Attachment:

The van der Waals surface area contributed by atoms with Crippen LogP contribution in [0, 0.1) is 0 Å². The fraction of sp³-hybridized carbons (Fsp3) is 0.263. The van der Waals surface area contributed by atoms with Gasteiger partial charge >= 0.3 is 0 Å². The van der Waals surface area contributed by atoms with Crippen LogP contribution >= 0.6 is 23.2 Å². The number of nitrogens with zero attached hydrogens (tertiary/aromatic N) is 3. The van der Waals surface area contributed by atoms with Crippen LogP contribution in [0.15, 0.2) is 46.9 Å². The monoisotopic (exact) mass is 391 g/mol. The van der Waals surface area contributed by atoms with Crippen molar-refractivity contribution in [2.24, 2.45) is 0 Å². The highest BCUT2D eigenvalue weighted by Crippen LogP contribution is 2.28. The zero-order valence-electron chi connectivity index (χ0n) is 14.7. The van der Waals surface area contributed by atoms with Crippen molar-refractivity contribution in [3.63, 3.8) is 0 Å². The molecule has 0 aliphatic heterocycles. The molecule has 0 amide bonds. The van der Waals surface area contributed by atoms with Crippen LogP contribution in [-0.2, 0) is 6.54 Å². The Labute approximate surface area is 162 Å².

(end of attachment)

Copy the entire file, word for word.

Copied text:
The van der Waals surface area contributed by atoms with Crippen LogP contribution in [0, 0.1) is 0 Å². The fraction of sp³-hybridized carbons (Fsp3) is 0.263. The van der Waals surface area contributed by atoms with Gasteiger partial charge >= 0.3 is 0 Å². The van der Waals surface area contributed by atoms with Crippen LogP contribution >= 0.6 is 23.2 Å². The number of nitrogens with zero attached hydrogens (tertiary/aromatic N) is 3. The van der Waals surface area contributed by atoms with Crippen LogP contribution in [0.15, 0.2) is 46.9 Å². The monoisotopic (exact) mass is 391 g/mol. The van der Waals surface area contributed by atoms with Crippen molar-refractivity contribution in [2.24, 2.45) is 0 Å². The highest BCUT2D eigenvalue weighted by Crippen LogP contribution is 2.28. The zero-order valence-electron chi connectivity index (χ0n) is 14.7. The van der Waals surface area contributed by atoms with Crippen molar-refractivity contribution in [3.63, 3.8) is 0 Å². The molecule has 0 aliphatic heterocycles. The molecule has 0 amide bonds. The van der Waals surface area contributed by atoms with Crippen LogP contribution in [-0.2, 0) is 6.54 Å². The Labute approximate surface area is 162 Å².